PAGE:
As a children of the 1980s, my buddy Jon and I have far too much useless pop culture in our head. In an attempt to let some of it out, we’ve started a podcast called Making the Grade where we’ll discuss all the things that shaped who we are today. We’ll tackle topics like horror movies, video games, discovering music, discovering girls, mix tapes, and movies so bad they’re good.
That leads us to our very first episode, the 1987 cheese-tacular Steele Justice, starring Sensei Kreese (Martin Kove) and a boatload of B-C- and D-movie actors that are probably still too good for this movie. The producers threw in pretty much every 80s action movie stereotype – terrible one-liners, supercheese Frank Stallone-esque anthem, emotionally stunted lead character who cares for a pet snake, a spandex-clad music video, cocaine, uzis, beach workout montage with pink sweater and a mop handle, uncomfortable sexual tension between Steele and his best friend’s teenage daughter – it’s a veritable stew of batshit crazy and it fails spectacularly.
Jon and I could talk about this movie for weeks, if not months straight. Each scene is a perfectly realized helping of insanity, served with a sweaty (literally) side of Martin Kove. The original 35mm print of this needs to be preserved in the Smithsonian. But what did Jon and I really think? Does Steele Justice make the grade? Listen and find out!
About two weeks back I had a conversation with a friend of mine back in Boston, the elusive rapscallion known as Bob Danger. It went something like this:
BD: “Hey Pete, I came up with an idea and was wondering if you would -”
Me: “I’m in.”
It may or may not have happened exactly that way. Regardless, this Monday we proudly introduced the world to episode 1 of The Bobcast, our shiny new weekly podcast discussion of movies, pop culture and whatever topics that happen to strike our fancy. And we do like our fancies struck.
How far would you go to see your dream come true, even in the face of overwhelming public indifference? Such is the conflict facing Sal DiNuccio and Sven Hjornsen in the soon-to-be-released documentary, ‘Kneeballers,’ the trailer for which is featured here. ‘Kneeballers’ chronicles the attempt of these two dedicated and passionate individuals to elevate a little-known and little cared about sport to national prominence.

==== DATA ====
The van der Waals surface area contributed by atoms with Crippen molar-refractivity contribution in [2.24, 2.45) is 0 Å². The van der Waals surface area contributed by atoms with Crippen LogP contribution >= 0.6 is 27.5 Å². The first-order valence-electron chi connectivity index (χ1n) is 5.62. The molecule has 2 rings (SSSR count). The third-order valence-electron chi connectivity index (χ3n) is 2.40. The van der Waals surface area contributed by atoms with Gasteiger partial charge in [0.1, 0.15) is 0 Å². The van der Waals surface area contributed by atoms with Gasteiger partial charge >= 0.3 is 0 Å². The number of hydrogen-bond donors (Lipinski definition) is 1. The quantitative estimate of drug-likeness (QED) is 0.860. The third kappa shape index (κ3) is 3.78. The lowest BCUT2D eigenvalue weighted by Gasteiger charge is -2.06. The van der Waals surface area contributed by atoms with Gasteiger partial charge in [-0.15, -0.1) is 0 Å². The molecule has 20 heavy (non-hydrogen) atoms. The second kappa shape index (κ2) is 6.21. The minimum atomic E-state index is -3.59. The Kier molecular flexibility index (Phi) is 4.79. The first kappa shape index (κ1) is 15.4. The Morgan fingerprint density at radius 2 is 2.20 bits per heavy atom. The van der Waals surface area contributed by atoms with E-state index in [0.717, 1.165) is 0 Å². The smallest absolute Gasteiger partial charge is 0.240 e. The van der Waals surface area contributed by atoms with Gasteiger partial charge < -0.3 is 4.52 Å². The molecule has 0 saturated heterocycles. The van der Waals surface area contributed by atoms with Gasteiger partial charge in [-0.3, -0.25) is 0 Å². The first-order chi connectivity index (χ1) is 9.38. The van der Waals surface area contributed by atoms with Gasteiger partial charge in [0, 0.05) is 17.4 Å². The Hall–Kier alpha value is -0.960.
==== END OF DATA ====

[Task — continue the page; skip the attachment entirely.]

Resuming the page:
With the dogged determination of ‘American Movie”s Mark Borchardt and about as much self-awareness, ‘Kneeballers” protagonists will raise deluded self-assurance and sheer stupidity to new heights. Coming Spring 2011.
It’s the money line in a movie full of money lines, and for all the wrong reasons. I’m speaking, of course, about ‘The Room’ the fascinatingly, jaw-droppingly, so-bad-its-mind-altering movie written, directed, co-produced and starring that magician of cinematography, Tommy Wiseau. I spent a rainy Friday night (April 16th) at the Coolidge Corner Theater in Brookline, MA witnessing ‘The Room’ for a second time, but for the first time in the presence of the man himself, Mr. Wiseau, who along with co-star Greg Sestero, helped bring the experience of this cult phenomenon to the Boston masses.
My friend Jon gave me a call this past week to talk about the death of actor Corey Haim. Growing up when we did, movies like ‘The Lost Boys’ and ‘License to Drive’ were rites of passage for us and Haim was our age, so despite his personal troubles, it felt odd to talk about him in the past tense.
I’m not going to pretend that I could mine any deeper insight into the cautionary tale of young actors gone awry that can’t be found in the countless number of articles and posts written in the wake of Haim’s death. But as we talked, Jon and my conversation turned from Haim to the John Hughes tribute during the Oscars, which featured such 80s Hughes staples like Molly Ringwald, Ally Sheedy, Judd Nelson, Matthew Broderick and even Macauley Culkin. We found ourselves winding down another path as we acknowledged the effect movies like ‘The Breakfast Club’ had on our teenage years. And we wondered, could movies like ‘TBC’ (as it will heretofore be called), ‘Pretty In Pink’ and ‘Some Kind of Wonderful’ be made in 2010? And more, do subsequent generations have their own ‘Sixteen Candles’ that hold the same place in their psyche as those iconic 80s movies hold in ours?